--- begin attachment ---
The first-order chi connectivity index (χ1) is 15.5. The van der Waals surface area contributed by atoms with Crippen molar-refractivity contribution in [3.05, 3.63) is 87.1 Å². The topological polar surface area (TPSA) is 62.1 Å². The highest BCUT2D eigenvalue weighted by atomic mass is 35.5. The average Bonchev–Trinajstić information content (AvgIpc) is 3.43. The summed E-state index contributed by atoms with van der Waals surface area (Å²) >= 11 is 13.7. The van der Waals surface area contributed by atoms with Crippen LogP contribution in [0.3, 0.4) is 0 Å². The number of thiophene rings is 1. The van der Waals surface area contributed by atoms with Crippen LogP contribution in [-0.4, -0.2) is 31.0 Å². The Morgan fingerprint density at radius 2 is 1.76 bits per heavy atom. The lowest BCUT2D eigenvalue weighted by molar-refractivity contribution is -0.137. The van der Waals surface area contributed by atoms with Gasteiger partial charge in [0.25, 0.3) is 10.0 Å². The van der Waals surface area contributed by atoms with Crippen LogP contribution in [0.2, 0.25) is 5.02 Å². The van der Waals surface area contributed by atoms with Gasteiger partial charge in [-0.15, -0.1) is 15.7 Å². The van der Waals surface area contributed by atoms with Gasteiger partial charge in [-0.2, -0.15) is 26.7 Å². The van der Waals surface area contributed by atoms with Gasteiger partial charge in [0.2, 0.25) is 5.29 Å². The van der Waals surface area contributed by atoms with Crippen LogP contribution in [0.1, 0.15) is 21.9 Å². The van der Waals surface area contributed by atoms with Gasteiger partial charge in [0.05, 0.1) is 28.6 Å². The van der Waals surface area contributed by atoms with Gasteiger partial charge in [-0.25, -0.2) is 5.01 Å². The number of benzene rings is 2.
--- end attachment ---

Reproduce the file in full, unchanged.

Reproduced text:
The first-order chi connectivity index (χ1) is 15.5. The van der Waals surface area contributed by atoms with Crippen molar-refractivity contribution in [3.05, 3.63) is 87.1 Å². The topological polar surface area (TPSA) is 62.1 Å². The highest BCUT2D eigenvalue weighted by atomic mass is 35.5. The average Bonchev–Trinajstić information content (AvgIpc) is 3.43. The summed E-state index contributed by atoms with van der Waals surface area (Å²) >= 11 is 13.7. The van der Waals surface area contributed by atoms with Crippen LogP contribution in [0.3, 0.4) is 0 Å². The number of thiophene rings is 1. The van der Waals surface area contributed by atoms with Crippen LogP contribution in [-0.4, -0.2) is 31.0 Å². The Morgan fingerprint density at radius 2 is 1.76 bits per heavy atom. The lowest BCUT2D eigenvalue weighted by molar-refractivity contribution is -0.137. The van der Waals surface area contributed by atoms with Gasteiger partial charge in [0.25, 0.3) is 10.0 Å². The van der Waals surface area contributed by atoms with Crippen LogP contribution in [0.2, 0.25) is 5.02 Å². The van der Waals surface area contributed by atoms with Gasteiger partial charge in [-0.15, -0.1) is 15.7 Å². The van der Waals surface area contributed by atoms with Gasteiger partial charge in [-0.2, -0.15) is 26.7 Å². The van der Waals surface area contributed by atoms with Gasteiger partial charge in [0.2, 0.25) is 5.29 Å². The van der Waals surface area contributed by atoms with Crippen LogP contribution in [0.1, 0.15) is 21.9 Å². The van der Waals surface area contributed by atoms with Gasteiger partial charge in [0.05, 0.1) is 28.6 Å². The van der Waals surface area contributed by atoms with Gasteiger partial charge in [-0.25, -0.2) is 5.01 Å². The number of benzene rings is 2.